Haven’t you heard of Polestar? you are not alone. Three different times during my test in Los Angeles – all while waiting for this fast-charging electric dynamo – a passerby asked, “What is that?”
You cannot blame them. Not only is the Polestar badge a kid when it comes to the current market, my black tester was indistinguishable from the vehicles next to it in the spot where I picked it up around midnight. I had to click my power switch to see which group of headlights are flashing to find it.
So, assuming you might not recognize the badge either, here’s an overview of this awesome ride with the funny name.
Firstly, it is a 4-door sedan with fastback characteristics. But it weighs 4,397 pounds, which is what some SUVs weigh. However, it feels feather-light.
The Polestar 2 starts at $49,900, and with all options and delivery charges, it tops out at $58,400. You’ll get front-wheel drive with a single-engine version with a range of about 270 miles, depending on your footing, of course. Go for the dual-motor – my test machine – and your range drops, but you’ll also get all-wheel drive and plenty of punch.
As with most electric cars, you take off like a silent shot, making it more fun both in town and on the highway, making you jump from a dead stop to 60 mph in just 4 seconds. The Twin Engine also offers an optional Performance Package that offers 20-inch wheels with performance tires, adjustable dampers and upgraded Brembo brakes.
The handling is nice and sharp as well, and those brakes—sometimes a weak point in the electrics—are strong and fast. Moreover, there are three levels of regenerative braking – one of which can stop the car without the driver touching the brakes. Made that buzz around Mulholland driving gasoline, eh, my pleasure, sorry.
Select the Plus package and you will increase the luxury factor as well as receive a mechanical heat pump that will increase your range by 10%, it is said. The over-the-air upgrade will increase the Polestar 2 twin-engine’s power and torque from 408 to 476 and 487 to 502 respectively.
You’re rolling on a “compact modular architecture,” aka CMA, like its sister company’s XC40. Your battery is a 75.0 kWh lithium-ion battery pack located underground, capable of fast charging up to 150 kWh. Polestar says you can recharge an empty battery to 80 percent in 40 minutes, really good news. It took about 90 minutes to go from 17% to 85%, which is nothing. Finding a pump near where I was staying was quite another magella, to which I will dedicate an article in the future. But we know this about electric cars. Unless you have a charger in your house to plug in every night, you’re at the mercy of whatever is around you when you need your juice.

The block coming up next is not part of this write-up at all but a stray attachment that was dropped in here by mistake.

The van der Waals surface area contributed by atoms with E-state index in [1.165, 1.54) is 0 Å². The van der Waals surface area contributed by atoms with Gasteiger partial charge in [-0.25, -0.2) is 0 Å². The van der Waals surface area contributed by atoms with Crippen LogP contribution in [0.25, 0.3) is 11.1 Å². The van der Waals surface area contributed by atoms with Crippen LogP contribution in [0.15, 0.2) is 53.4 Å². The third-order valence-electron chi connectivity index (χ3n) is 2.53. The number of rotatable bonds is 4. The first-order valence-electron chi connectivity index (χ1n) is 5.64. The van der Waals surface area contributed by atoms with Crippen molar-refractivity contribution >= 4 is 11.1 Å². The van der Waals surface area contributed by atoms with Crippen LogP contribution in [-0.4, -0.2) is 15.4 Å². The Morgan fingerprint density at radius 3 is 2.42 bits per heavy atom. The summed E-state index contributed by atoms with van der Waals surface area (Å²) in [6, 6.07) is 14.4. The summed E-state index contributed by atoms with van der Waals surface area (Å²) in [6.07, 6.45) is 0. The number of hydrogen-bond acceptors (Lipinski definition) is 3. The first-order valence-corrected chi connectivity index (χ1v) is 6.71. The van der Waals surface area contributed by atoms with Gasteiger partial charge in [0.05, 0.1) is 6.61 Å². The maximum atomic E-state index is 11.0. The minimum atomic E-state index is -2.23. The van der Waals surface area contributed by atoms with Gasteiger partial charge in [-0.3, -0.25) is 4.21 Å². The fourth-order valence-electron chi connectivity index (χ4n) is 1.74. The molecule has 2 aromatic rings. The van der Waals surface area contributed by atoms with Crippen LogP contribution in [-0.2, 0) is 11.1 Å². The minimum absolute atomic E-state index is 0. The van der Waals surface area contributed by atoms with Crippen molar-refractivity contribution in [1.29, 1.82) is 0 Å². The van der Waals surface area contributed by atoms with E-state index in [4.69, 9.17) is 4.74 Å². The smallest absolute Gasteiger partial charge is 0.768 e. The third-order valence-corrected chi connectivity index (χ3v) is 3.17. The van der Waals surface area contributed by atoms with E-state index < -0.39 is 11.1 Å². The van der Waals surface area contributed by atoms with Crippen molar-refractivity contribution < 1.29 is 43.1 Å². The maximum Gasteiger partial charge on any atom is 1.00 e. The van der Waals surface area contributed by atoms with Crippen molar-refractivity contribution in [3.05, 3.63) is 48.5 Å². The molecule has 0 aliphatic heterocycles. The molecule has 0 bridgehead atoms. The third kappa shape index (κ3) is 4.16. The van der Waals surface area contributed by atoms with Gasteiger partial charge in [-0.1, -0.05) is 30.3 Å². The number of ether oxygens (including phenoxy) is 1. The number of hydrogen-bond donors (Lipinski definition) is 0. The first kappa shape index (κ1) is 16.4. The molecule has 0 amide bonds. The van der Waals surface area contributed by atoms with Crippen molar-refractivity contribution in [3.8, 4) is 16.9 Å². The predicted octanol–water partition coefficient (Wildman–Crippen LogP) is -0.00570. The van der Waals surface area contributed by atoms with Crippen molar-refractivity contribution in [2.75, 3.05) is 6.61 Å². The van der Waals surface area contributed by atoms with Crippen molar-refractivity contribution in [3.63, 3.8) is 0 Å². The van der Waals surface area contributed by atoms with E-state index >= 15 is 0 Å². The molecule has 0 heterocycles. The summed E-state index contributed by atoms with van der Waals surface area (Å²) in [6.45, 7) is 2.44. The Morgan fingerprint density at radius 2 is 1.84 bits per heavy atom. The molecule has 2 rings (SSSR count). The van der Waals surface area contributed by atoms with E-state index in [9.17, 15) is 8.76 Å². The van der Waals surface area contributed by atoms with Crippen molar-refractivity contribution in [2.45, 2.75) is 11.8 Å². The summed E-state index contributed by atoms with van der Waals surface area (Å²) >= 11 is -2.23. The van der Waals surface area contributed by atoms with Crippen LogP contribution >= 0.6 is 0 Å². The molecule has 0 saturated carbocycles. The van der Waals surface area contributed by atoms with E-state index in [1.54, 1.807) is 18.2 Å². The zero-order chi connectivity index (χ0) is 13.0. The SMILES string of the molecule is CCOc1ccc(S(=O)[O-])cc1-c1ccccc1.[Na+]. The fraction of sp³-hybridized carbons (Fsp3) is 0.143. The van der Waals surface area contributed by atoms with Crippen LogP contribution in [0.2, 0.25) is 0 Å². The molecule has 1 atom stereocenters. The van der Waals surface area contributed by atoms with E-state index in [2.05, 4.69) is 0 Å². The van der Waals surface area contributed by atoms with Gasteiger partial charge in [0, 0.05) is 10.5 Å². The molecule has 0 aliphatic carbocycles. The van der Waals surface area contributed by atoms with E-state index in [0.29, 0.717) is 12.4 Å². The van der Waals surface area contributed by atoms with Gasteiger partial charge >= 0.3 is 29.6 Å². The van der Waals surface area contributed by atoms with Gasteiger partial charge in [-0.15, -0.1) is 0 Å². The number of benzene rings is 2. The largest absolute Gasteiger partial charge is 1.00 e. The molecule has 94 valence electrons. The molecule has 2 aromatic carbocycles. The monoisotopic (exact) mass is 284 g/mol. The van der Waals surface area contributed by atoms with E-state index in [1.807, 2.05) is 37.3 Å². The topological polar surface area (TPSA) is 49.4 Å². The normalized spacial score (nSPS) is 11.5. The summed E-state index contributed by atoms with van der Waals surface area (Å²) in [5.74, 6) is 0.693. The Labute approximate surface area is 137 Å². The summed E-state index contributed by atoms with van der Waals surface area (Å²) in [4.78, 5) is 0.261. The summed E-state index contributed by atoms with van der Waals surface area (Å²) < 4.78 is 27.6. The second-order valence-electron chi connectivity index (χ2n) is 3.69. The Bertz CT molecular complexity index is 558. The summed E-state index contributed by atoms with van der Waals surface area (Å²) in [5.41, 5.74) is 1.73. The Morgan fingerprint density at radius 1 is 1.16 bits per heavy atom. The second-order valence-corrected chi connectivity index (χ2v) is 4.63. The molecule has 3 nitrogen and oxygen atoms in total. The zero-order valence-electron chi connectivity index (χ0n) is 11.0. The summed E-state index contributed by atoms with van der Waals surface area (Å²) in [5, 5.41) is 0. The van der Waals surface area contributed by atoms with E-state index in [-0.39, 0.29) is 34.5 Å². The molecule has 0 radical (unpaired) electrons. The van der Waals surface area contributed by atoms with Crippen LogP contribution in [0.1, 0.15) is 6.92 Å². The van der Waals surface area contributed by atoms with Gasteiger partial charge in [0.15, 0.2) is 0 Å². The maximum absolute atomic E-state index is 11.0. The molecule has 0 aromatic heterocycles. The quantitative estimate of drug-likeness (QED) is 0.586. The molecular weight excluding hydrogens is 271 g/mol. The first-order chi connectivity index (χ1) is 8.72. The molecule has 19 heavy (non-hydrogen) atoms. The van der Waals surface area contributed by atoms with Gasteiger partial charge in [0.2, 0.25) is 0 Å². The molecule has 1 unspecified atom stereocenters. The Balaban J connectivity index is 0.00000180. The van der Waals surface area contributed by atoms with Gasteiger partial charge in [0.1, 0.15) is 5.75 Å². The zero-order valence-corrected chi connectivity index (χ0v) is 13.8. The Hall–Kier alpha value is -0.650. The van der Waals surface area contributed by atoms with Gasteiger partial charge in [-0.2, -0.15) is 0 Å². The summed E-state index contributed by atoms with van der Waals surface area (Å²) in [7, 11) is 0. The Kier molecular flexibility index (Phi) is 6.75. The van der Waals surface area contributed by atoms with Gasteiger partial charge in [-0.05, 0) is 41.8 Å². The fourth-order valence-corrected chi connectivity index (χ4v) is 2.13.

The two-motor version achieves about 89 mph, and in theory you’ll get 249 miles on a full charge.
The more I drove the Polestar 2, the more I liked its interior, which is unlike any other manufacturer. The lines are clean. Transformation is a funny little episode that you don’t even need to look at to find it. The flavor is very mild but muted and not pronounced. You have vegan fabric on the seats, although leather is available if you want one.
Storage-wise, it’s small in the trunk at 14 cubic feet, but open the “trunk” at the snout for extra room—one cubic foot.
I loved the 12.3-inch iPad-ish range of Polestar 2 with its huge fonts and perfectly clear icons. Do you hear, Lexus? It took absolutely no time to sync my phone and the sound from the Harman/Kardon system was great, crunchy, and loud.
Incidentally, the Polestar 2 was the first car in the world to feature an infotainment system powered by Google’s Android Automotive OS, with Google built in. Thanks to the integration of Google Assistant, Google Maps, and Google Play Store, you will get the best in voice recognition and navigation systems. However, I found the screen in front of the steering wheel fairly straight.
Bonus feature – The Air Quality System included in the Polestar 2 Plus package detects pollutants and pollen and adjusts the passenger cabin filter to help keep them out. The car also makes “flashing” sounds to alert pedestrians to their presence.
Safety features include standard blind-spot monitoring, standard automatic emergency braking with pedestrian detection and standard adaptive cruise control.
Warranty and maintenance coverage
The limited warranty covers four years or 50,000 miles, electrical components are covered for eight years or 100,000 miles, and surprisingly no free scheduled maintenance is offered.
Again, this test got better and better with time and by the end I loved the Polestar 2’s body and ride. Check out your options of course, but if you want something really unique that offers everything anyone would love in electric cars, this is a really good choice.
From the company: “From 2022, Polestar plans to launch one new electric vehicle per year, starting with the Polestar 3 – the first all-electric SUV expected to debut in October 2022. The Polestar 4 is expected to follow in 2023, The smallest electric performance coupe SUV.”